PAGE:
Buttercream Frosting and Flavor Variations
ready in: 30-60 minutes
recipe id: 7475
cook method: stovetop
2 cups unsalted butter, at room temperature
3 cups milk
1 cup sugar
3 large egg yolks
1/2 cup cornstarch
1 tablespoon pure vanilla extract
1 teaspoon almond extract (optional)
Note: The butter and pastry cream must be at same temperature, about 75 degrees F, when they are combined. You can adjust timing as needed to bring butter and pastry to the same temperature before they are combined. The butter may be cut into small pieces to hasten softening as long as it still has body and hasn't started to melt. The pastry cream can be cooled as quickly as necessary as long as you don't allow a skin to form. If the pastry cream is warmer than the butter, it will melt the butter and you will have soup.
Before assembling the buttercream, place 1 cup of the milk in a small mixing bowl and set aside. Measure remaining 2 cups of milk into top of a double boiler. I did not use a double boiler but put on stove and watched carefully on medium low. Add the sugar to the milk and stir until dissolved. Heat the mixture over boiling water, stirring once or twice, until hot and steaming, about 6 minutes.
While the milk mixture is heating, whisk the egg yolks into the reserved milk, then whisk in the cornstarch until the mixture is smooth and the cornstarch is well incorporated. When the milk-sugar mixture is hot, slowly add about half of it to the cornstarch mixture, whisking continuously. Whisk this back into the mixture and continue whisking vigorously until the pastry cream thickens, about 5 to 6 minutes. Once it has thickened, remove it from the heat, whisk in the vanilla and almond extract, if using, and transfer the pastry cream to another bowl to speed cooling. To keep the cream from forming a skin while cooling, leave the bowl uncovered and whisk every 5 minutes or so until cool, about 1 hour. Using a larger bowl with more surface area can speed up the cooling process, but it is crucial that you don't allow the cream to develop a skin. To cool without stirring, cover the bowl immediately with plastic wrap and let it sit for about 3 hours before making the buttercream.
When both the butter the pastry cream are at about 75 degrees F, complete the buttercream. In the bowl of a mixer fitted with beaters, beat butter, scraping bowl and beater twice, until very fluffy, at least 2 minutes. With the mixer running on medium speed, add the pastry cream steadily, about 2 tablespoons at a time, just barely incorporating each addition. As soon as all the pastry cream is incorporated, stop the mixer and again scrape down the bowl and beater well. Mix on medium high speed for 15 seconds.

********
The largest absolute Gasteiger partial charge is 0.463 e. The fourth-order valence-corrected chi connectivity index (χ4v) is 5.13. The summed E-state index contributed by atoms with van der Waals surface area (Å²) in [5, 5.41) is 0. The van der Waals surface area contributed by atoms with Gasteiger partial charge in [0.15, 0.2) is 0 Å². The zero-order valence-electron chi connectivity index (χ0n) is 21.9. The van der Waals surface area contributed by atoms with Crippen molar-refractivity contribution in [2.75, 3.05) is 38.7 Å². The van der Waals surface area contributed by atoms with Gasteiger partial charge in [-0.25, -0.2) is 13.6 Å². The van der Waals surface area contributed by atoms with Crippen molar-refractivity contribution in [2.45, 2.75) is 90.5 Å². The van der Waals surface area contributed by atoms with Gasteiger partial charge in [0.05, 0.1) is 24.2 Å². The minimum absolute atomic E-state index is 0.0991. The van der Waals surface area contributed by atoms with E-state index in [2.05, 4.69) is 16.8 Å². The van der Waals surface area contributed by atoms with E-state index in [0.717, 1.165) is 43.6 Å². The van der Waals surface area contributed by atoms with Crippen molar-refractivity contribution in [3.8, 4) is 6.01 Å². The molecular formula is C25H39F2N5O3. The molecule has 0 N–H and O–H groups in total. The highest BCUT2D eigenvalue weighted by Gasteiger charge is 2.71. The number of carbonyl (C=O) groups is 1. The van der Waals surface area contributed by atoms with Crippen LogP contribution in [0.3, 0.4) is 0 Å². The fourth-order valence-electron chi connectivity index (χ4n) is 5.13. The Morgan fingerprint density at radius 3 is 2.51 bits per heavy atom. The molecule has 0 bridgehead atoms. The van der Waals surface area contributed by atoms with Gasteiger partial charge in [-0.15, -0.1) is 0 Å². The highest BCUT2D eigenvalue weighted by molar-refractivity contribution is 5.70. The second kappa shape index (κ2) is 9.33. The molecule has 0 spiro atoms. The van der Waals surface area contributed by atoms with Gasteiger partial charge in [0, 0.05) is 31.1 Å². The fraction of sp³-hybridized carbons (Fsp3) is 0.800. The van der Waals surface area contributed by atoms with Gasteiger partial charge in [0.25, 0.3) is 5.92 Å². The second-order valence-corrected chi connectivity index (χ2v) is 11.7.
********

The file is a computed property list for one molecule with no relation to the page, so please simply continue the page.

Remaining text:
Use the buttercream as recipe directs or store in an odor free airtight container in the refrigerator for up to 3 days. Another easy way to store buttercream is to divide it between 2 or 3 sheets of plastic wrap, then tightly wrapping and refrigerating the pats. The buttercream may also be frozen for up to 2 weeks, but tends to become a little watery after freezing. Buttercream that has been refrigerated or frozen must be reheated to achieve its original smooth consistency. If buttercream has been frozen, thaw it overnight in refrigerator and let it come to room temperature before reheating.
To reheat, place buttercream in a large wide mouthed metal mixing bowl. Break the buttercream apart into chunks with a spoon or whisk. Place bowl directly on burner over medium low heat and whisk continuously. When the buttercream in bottom of bowl starts to melt, remove it from the heat and using a whisk, incorporate the melted portion into the rest of the icing. Continue to warm while whisking, always removing the buttercream from the heat as it starts to melt. As the buttercream heats up, it will start to look separated and resemble cottage cheese, which is all right. Just keep whisking and just as your arm gets tired, after about 3 minutes, the buttercream will begin to come together and will look like it did when it was first made. The reheated buttercream can be refrigerated and reheated several times without damaging its consistency.
To flavor buttercream or whipped cream: Different flavors of icing can be created. To flavor icing, first whisk your choice of flavoring into about 1 cup of icing to make it easier to incorporate. Blend or fold the mixture into the remaining icing. Experiment with the following flavors, using the amounts given to flavor 1 cup of buttercream or whipped cream.
Caramel: Add ¼ cup caramel ice cream topping Chocolate: add ½ cup chocolate ganache. The ganache should be completely cool, but not stiff or hard. Hazelnut: add ¼ cup Nutella hazelnut spread. Raspberry, apricot or strawberry: add ¼ cup good quality jam. Praline: add 1/3 cup hazelnut nougat Grand Marnier, Framboise, Frangelico or any liqueur: substitute for the vanilla
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